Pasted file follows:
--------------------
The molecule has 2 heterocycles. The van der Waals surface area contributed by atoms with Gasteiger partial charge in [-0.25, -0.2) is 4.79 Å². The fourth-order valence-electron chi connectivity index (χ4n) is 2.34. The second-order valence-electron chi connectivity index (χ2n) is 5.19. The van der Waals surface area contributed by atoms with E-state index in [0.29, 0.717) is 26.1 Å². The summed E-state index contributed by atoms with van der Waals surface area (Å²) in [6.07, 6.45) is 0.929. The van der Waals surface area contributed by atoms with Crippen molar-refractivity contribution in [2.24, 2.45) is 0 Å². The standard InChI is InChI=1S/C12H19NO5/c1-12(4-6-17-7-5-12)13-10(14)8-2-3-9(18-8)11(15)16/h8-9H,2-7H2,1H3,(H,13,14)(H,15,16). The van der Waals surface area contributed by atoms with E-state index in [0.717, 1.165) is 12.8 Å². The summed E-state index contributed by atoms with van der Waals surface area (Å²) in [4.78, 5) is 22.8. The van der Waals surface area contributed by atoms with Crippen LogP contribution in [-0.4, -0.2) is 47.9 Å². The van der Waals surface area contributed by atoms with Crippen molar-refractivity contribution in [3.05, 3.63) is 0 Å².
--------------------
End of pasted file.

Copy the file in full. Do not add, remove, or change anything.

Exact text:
The molecule has 2 heterocycles. The van der Waals surface area contributed by atoms with Gasteiger partial charge in [-0.25, -0.2) is 4.79 Å². The fourth-order valence-electron chi connectivity index (χ4n) is 2.34. The second-order valence-electron chi connectivity index (χ2n) is 5.19. The van der Waals surface area contributed by atoms with E-state index in [0.29, 0.717) is 26.1 Å². The summed E-state index contributed by atoms with van der Waals surface area (Å²) in [6.07, 6.45) is 0.929. The van der Waals surface area contributed by atoms with Crippen molar-refractivity contribution in [2.24, 2.45) is 0 Å². The standard InChI is InChI=1S/C12H19NO5/c1-12(4-6-17-7-5-12)13-10(14)8-2-3-9(18-8)11(15)16/h8-9H,2-7H2,1H3,(H,13,14)(H,15,16). The van der Waals surface area contributed by atoms with E-state index in [0.717, 1.165) is 12.8 Å². The summed E-state index contributed by atoms with van der Waals surface area (Å²) in [4.78, 5) is 22.8. The van der Waals surface area contributed by atoms with Crippen LogP contribution in [-0.4, -0.2) is 47.9 Å². The van der Waals surface area contributed by atoms with Crippen molar-refractivity contribution in [3.05, 3.63) is 0 Å².